Slow Jam invite, just attended as a spectator, new GOAL!


#1

Ok fellow pickers, this I just had to share.

A few weeks ago I was at the Irish Session playing the 4 string tenor banjo and I happened to remark off the cuff that I enjoyed doing a little Mandolin on the side. A fellow 4 stringer perked up and told me there was a monthly Bluegrass Slow Jam at this same pub, that they’d love to have a Mandolin guy more often, and that all levels are welcome.

:open_mouth:

After a long pull on my Guinness I decided it was something I had to check out.

Sure enough he was right, they were the most friendly, accommodating, down right nice musicians I’d ever met.

So, I’m hooked, I WANT to get enough Mando Rhythm under my belt to chop away with those guys and girls. However, I have a few questions for the resident choppers here.

Ben’s Chop is nice, it’s got that low note on the down beat and the “chop” on the upbeat, however Ben’s chop has a lot of “note sound” in it. In other words when he’s chopping a G you know it’s a G. The more Bluegrass I listen to, the more the chop just sounds like 8 muted strings. I honestly can’t hear the “G D C G” etc in the music. Is this typical? Is it more common to hear the chord some when you are playing by yourself, but more “appropriate” to mute the strings more when playing with others?

Honestly, I asked another mando player that was there at evening, she laughed and told me that she sometimes gets away with muting all the strings and just going with it.

Umm? What?? What is the care free approach to music? Coming from classical music (Violin) and Irish Session Music with it’s VERY particular social structure, “just go with it” :astonished: I’m equal parts enamored and stunned… and there’s no emoticon for that.

So, right now the plan is to “chop” away with all my practice music, wondering what you guys/gals would recommend.

Promise to report back (WITH PICS) when I “just go with it” my first time!

Matt


#2

Good deal, sounds like that would be great. Chops come in many flavors. From muted, atonal percussion to things that have alot of tone. I use different types. One of the nice things about going to a jam on mando… if you get lost on what chords they are playing, just mute it and become a percussionist until you catch on to the progression. One thing I I have migrated towards in chops is that IMHO, less notes is often more appealing. That is, I (typically) really like the throaty sound of the lowest couple of strings. I might fret an entire G chord, but I try to only really sound the G and D strings on a chop. I think chopping is a blast. I hope you enjoy it as much as I do. It’s fun to learn a couple brief licks or open chord variants in common keys so you can throw them in as a punctuation every once in a while.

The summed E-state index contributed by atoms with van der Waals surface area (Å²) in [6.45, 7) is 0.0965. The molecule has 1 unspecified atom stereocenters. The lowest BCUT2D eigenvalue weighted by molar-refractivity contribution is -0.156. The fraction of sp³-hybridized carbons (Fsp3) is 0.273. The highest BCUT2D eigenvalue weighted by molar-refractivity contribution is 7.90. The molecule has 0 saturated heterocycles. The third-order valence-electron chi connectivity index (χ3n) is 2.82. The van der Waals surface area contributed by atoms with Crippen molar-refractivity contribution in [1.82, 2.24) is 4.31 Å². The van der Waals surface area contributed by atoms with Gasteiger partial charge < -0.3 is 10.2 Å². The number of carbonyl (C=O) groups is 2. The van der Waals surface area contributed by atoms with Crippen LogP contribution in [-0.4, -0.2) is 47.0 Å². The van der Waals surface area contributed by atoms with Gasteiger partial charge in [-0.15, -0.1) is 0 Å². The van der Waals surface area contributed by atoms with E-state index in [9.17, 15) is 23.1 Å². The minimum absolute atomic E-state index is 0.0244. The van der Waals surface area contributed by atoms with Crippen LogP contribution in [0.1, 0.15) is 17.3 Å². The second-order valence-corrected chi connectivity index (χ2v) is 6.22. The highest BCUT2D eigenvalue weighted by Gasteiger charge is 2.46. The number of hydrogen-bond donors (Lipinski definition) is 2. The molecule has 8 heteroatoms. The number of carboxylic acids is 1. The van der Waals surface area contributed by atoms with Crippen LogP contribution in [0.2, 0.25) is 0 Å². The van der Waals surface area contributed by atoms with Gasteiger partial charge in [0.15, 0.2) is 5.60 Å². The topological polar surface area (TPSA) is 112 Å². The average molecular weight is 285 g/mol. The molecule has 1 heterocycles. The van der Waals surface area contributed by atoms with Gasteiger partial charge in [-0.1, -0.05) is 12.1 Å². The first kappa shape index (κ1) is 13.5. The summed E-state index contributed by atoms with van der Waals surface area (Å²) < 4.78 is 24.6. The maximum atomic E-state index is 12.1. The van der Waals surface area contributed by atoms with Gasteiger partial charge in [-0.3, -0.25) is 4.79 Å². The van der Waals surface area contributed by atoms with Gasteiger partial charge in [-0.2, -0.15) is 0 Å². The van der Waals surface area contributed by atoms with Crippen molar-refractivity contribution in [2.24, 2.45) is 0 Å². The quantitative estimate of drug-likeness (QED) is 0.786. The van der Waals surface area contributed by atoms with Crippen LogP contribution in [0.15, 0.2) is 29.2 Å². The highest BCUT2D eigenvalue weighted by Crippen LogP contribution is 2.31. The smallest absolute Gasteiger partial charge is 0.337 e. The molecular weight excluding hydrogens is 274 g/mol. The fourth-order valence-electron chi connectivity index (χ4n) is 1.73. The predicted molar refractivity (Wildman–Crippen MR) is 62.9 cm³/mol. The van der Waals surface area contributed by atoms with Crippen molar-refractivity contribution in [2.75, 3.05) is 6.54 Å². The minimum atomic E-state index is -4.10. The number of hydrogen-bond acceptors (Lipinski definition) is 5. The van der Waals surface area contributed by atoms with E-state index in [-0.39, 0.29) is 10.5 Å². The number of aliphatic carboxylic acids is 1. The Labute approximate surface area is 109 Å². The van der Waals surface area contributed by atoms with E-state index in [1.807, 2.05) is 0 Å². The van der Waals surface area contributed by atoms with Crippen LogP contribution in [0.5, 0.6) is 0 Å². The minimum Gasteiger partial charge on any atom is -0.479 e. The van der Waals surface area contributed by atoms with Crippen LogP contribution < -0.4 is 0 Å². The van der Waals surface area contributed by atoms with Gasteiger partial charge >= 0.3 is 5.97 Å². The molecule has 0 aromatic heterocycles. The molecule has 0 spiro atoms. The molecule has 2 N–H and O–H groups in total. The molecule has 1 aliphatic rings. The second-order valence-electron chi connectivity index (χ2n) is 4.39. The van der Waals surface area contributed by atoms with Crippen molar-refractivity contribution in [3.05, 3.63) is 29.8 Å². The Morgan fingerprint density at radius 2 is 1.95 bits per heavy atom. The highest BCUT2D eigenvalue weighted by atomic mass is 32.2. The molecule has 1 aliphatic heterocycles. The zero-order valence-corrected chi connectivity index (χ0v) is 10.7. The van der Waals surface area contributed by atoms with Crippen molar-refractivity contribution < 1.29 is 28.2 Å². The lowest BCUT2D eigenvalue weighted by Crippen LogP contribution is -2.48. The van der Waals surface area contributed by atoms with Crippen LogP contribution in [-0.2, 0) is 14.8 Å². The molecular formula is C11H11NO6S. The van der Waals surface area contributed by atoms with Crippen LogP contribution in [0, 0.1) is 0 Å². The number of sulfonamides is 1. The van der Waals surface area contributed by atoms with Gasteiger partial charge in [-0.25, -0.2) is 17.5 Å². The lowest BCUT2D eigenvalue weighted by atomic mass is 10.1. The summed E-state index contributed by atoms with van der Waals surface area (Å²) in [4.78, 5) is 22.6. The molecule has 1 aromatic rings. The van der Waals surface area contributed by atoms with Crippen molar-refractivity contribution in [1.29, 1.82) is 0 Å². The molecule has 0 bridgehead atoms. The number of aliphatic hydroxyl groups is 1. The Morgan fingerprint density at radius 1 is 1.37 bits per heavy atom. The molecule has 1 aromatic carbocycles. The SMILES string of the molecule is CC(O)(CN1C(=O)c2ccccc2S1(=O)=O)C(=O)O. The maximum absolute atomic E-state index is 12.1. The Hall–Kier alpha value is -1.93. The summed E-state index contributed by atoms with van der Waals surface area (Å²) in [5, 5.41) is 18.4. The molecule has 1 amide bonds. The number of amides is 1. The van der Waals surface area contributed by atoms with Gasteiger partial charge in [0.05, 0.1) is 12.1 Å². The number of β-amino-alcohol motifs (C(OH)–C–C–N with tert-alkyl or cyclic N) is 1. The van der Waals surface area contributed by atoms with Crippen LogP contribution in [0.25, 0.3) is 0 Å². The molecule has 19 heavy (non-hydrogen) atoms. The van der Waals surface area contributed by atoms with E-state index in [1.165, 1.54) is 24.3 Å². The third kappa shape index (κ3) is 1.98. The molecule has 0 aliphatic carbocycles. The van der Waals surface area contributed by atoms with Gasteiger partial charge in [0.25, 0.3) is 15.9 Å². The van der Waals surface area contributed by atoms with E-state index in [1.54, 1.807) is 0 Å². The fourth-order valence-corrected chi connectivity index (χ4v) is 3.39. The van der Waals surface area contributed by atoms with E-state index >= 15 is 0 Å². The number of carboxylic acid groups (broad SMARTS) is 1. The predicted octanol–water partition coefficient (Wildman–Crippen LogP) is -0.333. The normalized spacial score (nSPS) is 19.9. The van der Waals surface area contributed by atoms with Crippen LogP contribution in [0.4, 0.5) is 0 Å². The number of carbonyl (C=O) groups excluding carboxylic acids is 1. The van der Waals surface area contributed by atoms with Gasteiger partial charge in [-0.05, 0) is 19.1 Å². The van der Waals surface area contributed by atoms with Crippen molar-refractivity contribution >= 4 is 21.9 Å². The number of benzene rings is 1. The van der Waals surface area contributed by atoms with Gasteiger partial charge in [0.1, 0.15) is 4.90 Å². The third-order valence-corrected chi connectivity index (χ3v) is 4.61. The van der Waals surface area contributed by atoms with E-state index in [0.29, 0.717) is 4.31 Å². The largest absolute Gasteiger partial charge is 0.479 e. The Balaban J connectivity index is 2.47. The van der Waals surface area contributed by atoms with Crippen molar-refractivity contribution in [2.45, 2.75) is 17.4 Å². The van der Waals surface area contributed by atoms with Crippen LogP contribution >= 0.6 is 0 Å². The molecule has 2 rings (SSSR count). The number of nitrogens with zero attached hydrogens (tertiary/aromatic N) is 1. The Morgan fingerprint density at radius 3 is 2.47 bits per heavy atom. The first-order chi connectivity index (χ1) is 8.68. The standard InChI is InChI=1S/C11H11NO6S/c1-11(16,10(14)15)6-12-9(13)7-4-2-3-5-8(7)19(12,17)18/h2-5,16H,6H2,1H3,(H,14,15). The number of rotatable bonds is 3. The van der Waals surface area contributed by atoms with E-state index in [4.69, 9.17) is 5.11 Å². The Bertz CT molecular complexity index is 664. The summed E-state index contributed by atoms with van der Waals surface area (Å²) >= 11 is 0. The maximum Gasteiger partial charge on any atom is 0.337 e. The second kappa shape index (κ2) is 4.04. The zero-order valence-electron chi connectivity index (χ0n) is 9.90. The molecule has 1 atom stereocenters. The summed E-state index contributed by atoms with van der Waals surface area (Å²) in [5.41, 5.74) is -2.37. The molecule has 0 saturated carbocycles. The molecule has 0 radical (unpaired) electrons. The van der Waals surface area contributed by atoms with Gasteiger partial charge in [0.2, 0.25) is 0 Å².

Have fun!


#3

BTW, I didn’t say it outright, but if you can mute your stings and use your ears, that’s enough to get started playing with others. Go for it!


#4

— Begin quote from "mandolin_matt"

Ben’s Chop is nice, it’s got that low note on the down beat and the “chop” on the upbeat, however Ben’s chop has a lot of “note sound” in it. In other words when he’s chopping a G you know it’s a G. The more Bluegrass I listen to, the more the chop just sounds like 8 muted strings. I honestly can’t hear the “G D C G” etc in the music. Is this typical? Is it more common to hear the chord some when you are playing by yourself, but more “appropriate” to mute the strings more when playing with others?

— End quote

I saw an interview with Roland White some time ago. He said that not all mandolins will give that bark or pop (whatever you want to call it) on the chops. I believe this because my Breedlove, as good as it sounds on individual high notes, it’s missing that deep throaty bark, no matter what strings, picks I use or how hard I play. My Copperhead, on the other hand has that distinctive bark, but it’s not as “sweet” sounding.

There is nothing wrong with muting the strings and chopping along. I think “just go with it” is good advice. If you’re in the playing circle, you will learn, and most of all, you’re having fun. To get that bark though, you do need to play a chord and like Mike said, stress the low notes. Play away from the bridge and close to the end of the fretboard or even on top of the fretboard. Strike the chord while fully fretting the notes of the chord and then lift your fingers slightly to mute the strings a split second after you strike the strings. The muting should come from lifting your fretting hand right after you strike the chord. It takes practice, but it doesn’t take long to get it figured out.

BTW, Sierra Hull even mutes the strings without actually playing a chord at times as many others do I’m betting.


#5

This is awesome, thanks guys! I wish I’d known that ages ago when I was just starting out. Being a very analytical math/sciences/engineering person I really have been kicked in the teeth a lot with this folk music awesomeness.

Having a site like this to refer to is pure gold.

Matt